More details: "Michigan Messenger flatly reported — with no corroborating information — that Dunnings was ignoring the police recommendation." And: "The story's claim that the MSU Police had recommended that the players be charged was based on the appearance on a police incident report of two lines that say 'Sexual penetration penis/vagina CSI1' and 'CSC 1st degree - pentration penis/ vagina' in a section called offense. But when MSU police spokeswoman Sgt. Florene Taylor was asked — in general — if MSU police ever make a recommendation in an incident report on a possible charge, she said no. 'It’s not a recommendation or a suggestion,' [Sgt. Florene] Taylor said. 'It’s a criminal report.' ” See here.

What we are left with is a typically murky situation where guys were pushing for sex, where the woman went along with it, and where the woman expressed grave concerns about the dirty deed after-the-fact.  It is a classic "he said/she said" narrative where the "he" side is both more plausible and can't be construed as "rape."

We have frequently noted the after-the-fact regret of young women to group sex: "This is a recipe for a false rape claim. Ground zero, in fact. We've seen this multiple times. The reasons are obvious: how on earth can she possibly explain this to a boyfriend, a parent, or a friend? How will she hold her head up on campus? Most sane young women will deeply regret that encounter after-the-fact and will worry that if word got out, it would destroy what's left of her reputation. The fear of 'slut shaming,' as the feminists call it, seems to spawn off-the-charts regret, and that is a false rape claim waiting to happen. Men should never, ever put themselves in this awful situation."  See here.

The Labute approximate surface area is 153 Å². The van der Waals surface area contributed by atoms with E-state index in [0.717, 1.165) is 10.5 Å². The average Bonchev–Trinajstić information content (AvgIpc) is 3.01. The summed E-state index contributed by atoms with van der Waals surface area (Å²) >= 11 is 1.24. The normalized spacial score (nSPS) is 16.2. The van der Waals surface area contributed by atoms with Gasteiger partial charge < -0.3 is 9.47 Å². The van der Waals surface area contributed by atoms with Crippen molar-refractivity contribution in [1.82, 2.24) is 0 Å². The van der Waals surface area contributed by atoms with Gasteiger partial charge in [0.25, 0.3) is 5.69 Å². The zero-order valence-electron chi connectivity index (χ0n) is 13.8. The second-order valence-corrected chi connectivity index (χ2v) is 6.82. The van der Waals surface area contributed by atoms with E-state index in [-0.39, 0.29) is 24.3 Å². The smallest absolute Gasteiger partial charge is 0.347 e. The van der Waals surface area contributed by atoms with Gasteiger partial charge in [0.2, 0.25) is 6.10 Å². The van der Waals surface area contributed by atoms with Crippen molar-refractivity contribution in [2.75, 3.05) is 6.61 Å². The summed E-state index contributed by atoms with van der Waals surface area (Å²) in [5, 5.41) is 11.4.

But facts be damned. Angry anti-rape activists have seized on the early, inaccurate news account that fits their agenda, ignoring more detailed news, because that's all they need. Because when the legend becomes fact, old cowboys and feminists alike insist on printing the legend.

They wring their hands and bellyache, "It’s a sad and unfortunate thing that college campuses are such a hotbed for sexual assault," see here, even though we've demonstrated on this site time and time again that they aren't.  And they decry the absence of justice for rape victims: “'I hope to inspire an open and honest conversation about how safe our community is,' says Elizabeth Battiste, 20. 'I’m not expecting the basketball players to be kicked off the team or convicted of a crime, but I want there to be justice for the victim. . . .  If I was a rapist, I would want to live in Ingham County,' says Battiste." See here.

All the moaning and the bellyaching and the hand-wringing does a grave, grievous disservice to actual rape victims. Why? Because the more the activists insist that crap cases that shouldn't be tried and that can't be won be brought to trial, the more they tell rape victims with legitimate cases that they shouldn't even bother seeking justice because it will be denied to them. 

The young activists' time would be better spent educating our young people that drunken group sex is a no-win for both young men and young women, and that asking our law enforcement and judicial systems to untangle murky "he said/she said" allegations after-the-fact is an impossibility.  That sort of effort would actually help matters. What they are doing now doesn't help anyone, least of all rape victims.

If this is the best case these protesters could find to make their point, that's a good sign -- it probably means rape isn't so rampant after all.